Call it a Rothbury, Rodbery or Bedlington terrier; this dog resembles a skinny, leashed sheep. Because of its unique makeup, this dog has dietary needs that differ from those experienced by other breeds. What do you need to know?
Introducing the Bedlington Terrier
Bedlington Terriers have garnered a spot on the show dog circuit. The Bedlington Terrier Club of America notes that the breed’s hypoallergenic coat makes it a suitable choice for dog lovers who are allergic to other breeds. These canines love to run and exercise like so many other terriers, but they are by far a lot calmer in demeanor.
Yet there is a warning to the dog lover taken in by Bedlington Terriers: UK Kennel Club veterinarians place the average age for these animals at 13 years and five months. Common reasons for early deaths were kidney failure and copper toxicosis resulting in liver failure. The time of diagnosis for copper toxicosis usually falls between 2.5 and five years of age. This, of course, highlights the need for a careful diet that eases the strain on an animal’s kidneys and liver.
Reducing Copper Buildup in the Liver through Diet
Experts consider the inability to break down copper in the liver to be a genetic problem. The Journal of Veterinary Diagnostic Investigation warns that even a seemingly healthy dog can suffer from the disease. As the numbers show, some dogs live for quite a few years before being diagnosed. It stands to ready that the best diet for a Bedlington Terrier is one that treats each animal as though it carried the recessive gene predisposing it to copper toxicosis.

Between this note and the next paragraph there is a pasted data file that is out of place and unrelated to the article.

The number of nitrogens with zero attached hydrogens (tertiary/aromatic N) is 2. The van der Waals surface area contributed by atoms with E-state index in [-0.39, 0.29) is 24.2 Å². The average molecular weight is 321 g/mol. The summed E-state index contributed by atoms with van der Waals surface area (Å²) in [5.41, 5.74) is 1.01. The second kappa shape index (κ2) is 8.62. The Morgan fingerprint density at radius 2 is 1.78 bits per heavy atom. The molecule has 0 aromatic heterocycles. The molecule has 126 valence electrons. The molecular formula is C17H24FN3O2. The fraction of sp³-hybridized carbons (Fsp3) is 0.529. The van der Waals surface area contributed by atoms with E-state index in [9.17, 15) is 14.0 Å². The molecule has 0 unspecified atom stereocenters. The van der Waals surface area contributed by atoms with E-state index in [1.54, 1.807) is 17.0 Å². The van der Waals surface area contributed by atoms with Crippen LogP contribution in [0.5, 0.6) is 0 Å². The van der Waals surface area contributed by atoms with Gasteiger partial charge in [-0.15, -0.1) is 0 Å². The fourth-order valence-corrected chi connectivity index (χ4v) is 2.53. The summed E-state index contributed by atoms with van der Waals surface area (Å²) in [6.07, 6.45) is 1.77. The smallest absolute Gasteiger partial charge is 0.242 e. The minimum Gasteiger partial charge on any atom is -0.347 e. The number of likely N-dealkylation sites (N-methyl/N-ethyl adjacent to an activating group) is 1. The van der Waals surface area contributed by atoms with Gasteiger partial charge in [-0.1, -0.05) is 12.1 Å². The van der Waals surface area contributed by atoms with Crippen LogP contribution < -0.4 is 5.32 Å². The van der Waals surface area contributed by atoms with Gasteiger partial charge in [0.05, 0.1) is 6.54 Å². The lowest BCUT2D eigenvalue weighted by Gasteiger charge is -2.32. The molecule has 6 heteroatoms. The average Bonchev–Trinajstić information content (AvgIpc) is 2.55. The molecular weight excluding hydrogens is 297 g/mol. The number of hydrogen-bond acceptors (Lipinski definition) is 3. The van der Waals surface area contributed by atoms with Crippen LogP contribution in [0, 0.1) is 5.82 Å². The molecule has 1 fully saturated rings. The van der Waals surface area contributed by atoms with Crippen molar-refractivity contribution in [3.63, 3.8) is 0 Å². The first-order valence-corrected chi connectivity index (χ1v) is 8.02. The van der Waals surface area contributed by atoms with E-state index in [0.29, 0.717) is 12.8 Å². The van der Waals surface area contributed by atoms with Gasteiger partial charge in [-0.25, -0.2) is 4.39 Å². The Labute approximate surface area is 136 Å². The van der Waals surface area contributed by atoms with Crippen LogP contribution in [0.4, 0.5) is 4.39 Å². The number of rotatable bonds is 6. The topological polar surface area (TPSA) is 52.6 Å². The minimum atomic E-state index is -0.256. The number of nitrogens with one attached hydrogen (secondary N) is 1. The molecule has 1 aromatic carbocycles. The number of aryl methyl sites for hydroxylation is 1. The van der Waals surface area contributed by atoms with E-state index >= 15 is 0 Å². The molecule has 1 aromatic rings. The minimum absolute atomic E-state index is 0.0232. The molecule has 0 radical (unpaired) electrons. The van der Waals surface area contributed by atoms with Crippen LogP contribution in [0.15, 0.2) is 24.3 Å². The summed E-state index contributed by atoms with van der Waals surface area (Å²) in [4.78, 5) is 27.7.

The Dog Health Guide advocates a liver disease diet that derives at least 20 percent of its caloric value from high-quality protein. Explaining that dogs suffering from liver disease can handle as much as 30 percent to 50 percent of their calories from fat, it is a good idea to incorporate this into homemade meals only if the disease has been diagnosed. Feeding an overage of fat to a healthy dog leads to obesity. Vitamin supplementation must be specialized to avoid added copper ingestion. The best puppy food will be devoid of added copper.
What Should be in the Food Dish?
Make the dog’s food yourself by following the Dog Health Guide’s instructions of incorporating 20 grams of rapeseed oil and wheat bran each with 60 grams of boiled carrots, 680 grams of cooked rice and 220 grams of skin-on chicken breast. Be sure to run this plan by the animal’s veterinarian before starting.
If homemade dog food is not your strong point, discuss a prescription diet dog food, such as Hill’s l/d Canine Hepatic Health with the vet. It is a canned food diet that is easy to digest and eat even for older terriers. Supplement the wet food with prescription diet dry kibbles or treat biscuits to maintain dental health by allowing the dog to use the hard food options to scrape off tartar.
Stick with a high-quality commercial dog food that is appropriate for the dog’s age. Keep annual vet appointments and monitor liver functions. Remember that the best food for Bedlington Terrier owners should not be chosen with an eye on cost but after consulting with a veterinarian. It is crucial that the animal receives adequate nutrition in case of liver problems — but not an overage of fat if the dog is actually healthy.